- Pocket bra (for those hours on the bike trainer when I want a place for my phone)
- Gus, Body Glide, and a blister kit (this will be a big mistake)
- MORE sweaty bands (seriously, it's an addiction, y'all)

At the end of the expo, you pick up your tech shirt, the duffle bag, and a marathon poster - great race swag.

Pre-Race Day
At this point, we were all hungry and tired and needed to get off our feet, put food in our mouths and get back to resting. So Cheesecake Factory and back to the hotel for beers and sitting outside while I finished my tutu. 

Not my tutu - but Renee's prototype is pretty awesome

At this point, I was starting to get nervous. Like I said prior to the marathon, I felt like I hadn't worried enough for there to be a marathon just around the corner. I kept telling myself that in 24 hours, I'd be in a van driving back home, this awesome weekend would be coming to a close and that all I had to do was run for 4 hours. Everyone else went for dinner at the Peecox, but I moved into my solo hotel room, organized for the morning and went out for a walk.

I found myself in a little glen. The Super Moon was out, the silence was only disturbed by the quiet hush of the highway and evening bird calls, and the light was just finishing fading.

I stood there for a good 15 minutes. I prayed aloud. I walked in circles. I did little jogs back and forth. I stood in silence and this is what came to me:

I am blessed to be able to run. I am blessed to be in Cincinnati with good friends. This weekend has been an amazing break from reality and all too soon, it will be over. The training is over and the race is here and at this point, all I can do is run. That was Chadd's advice to me before my first marathon and I've held on to it since: it's just running.

I tucked into bed and thought about writing a blog post, but eventually decided it wasn't worth the time. No use spending time worry about what is already done. In a marathon, the race is never about the actual race - it's all about the training. 

Race Day
Race morning came and we piled into the van around 5:30. We got there with plenty of time to spare. We all dawned our tutus, body glided, and went to the bathroom a couple million times. I felt an amazing sense of calm through the morning. It didn't hurt that I was with multi-marathoners who were calm and collected. My friends had been right - not having a race crew is sometimes a great thing. I wasn't worried about where someone needed to be or how they were feeling or if I'd see them along the course. Instead, I was focused on how amazingly short the portapotty lines were (again, nice going Flying Pig).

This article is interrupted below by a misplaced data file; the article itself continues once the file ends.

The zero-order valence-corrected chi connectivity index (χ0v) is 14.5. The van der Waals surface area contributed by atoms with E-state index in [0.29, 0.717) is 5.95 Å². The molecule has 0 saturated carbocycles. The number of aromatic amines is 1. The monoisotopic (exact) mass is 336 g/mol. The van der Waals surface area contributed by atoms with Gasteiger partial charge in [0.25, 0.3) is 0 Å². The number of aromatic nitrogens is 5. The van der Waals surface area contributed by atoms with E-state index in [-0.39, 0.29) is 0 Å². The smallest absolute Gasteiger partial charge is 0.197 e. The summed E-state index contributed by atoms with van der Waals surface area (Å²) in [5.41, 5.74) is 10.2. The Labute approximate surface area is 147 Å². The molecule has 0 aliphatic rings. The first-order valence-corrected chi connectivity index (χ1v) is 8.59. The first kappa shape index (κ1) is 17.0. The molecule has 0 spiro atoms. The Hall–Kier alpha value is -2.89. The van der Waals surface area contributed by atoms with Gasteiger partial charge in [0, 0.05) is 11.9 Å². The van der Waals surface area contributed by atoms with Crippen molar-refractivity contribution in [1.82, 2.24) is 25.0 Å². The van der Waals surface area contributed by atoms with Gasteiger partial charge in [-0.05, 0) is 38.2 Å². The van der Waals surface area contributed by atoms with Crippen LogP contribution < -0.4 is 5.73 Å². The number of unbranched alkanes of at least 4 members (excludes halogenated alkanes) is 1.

Justin and Jason
Matchy Matchy

Justin, Me, Ayla, Amanda, Renee, and Jason (sans Jerry)

Ayla and I jumped into the "Pen" and waited for the gun. When we lurched forward, I ran through all the things my coach and I had talked about:

The Race
The first 9 miles I was to stay behind the 4 hour pace group. If they came out too fast, I should let them go, but keep them as a beacon. I stayed about 30-50 seconds behind the pink balloons. Every time I edged up to them, I forced myself back. I'm certainly glad I did because FPM is not a course to plan to bank time. The course is gorgeous - you go over a bridge into Kentucky, then back into Cincinnati over another bridge. Incredibly soon, there you are at the 6 mile point, where every runner feels that sickness in the pit of their stomach. The hill.

At the turn to 6, there was a "Squealer Party Zone" where volunteers and other supporters are stationed, screaming and cheering. Everyone loved my tutu. I mean, how can you not? Everyone started chanting "PINK TU-TU! PINK TU-TU!" So, naturally, I started blowing kisses. I was kind of a ham (har har har, see what I did there.)

At this point, I was supposed to be at 1:00. I was at 0:57. Uhhhoh. comes that hill. I figured I'd worry about those 3 minutes after I climbed.

I was shocked at how easy the 3 mile climb was. First, the idea that it's a 3 mile climb straight is false. You climb, you level off, you climb, you level off, then suddenly, you're almost to 9 and it's over. Somewhere in there, a retirement home was blasting No Sleep Till Brooklyn:


Yeah, you tell me that doesn't make you want to run faster. 

After the climb, you find yourself at the top of the hill and you can see out into a vista. It's breathtaking, really. The river, the hills, all sprawling before you. 100% worth the climb. It's almost like an easter egg the race director planted out there. If you make it through this hill, you'll see something so beautiful it'll take your breath away...if the hill hasn't already done that.

My next check-in was at the half point. By this time, the half marathoners had veered off (just around 9) and I realized I was in sub 9s. I looked up to check in with the 4 hour pace group and couldn't see them anywhere. I checked my watch. I should have been at 1:59:00, instead, I was closer to 1:57:30. Not too shabby. I kept trying to look ahead of me around a curve. Where the hell was the four hour pace group, where was my beacon?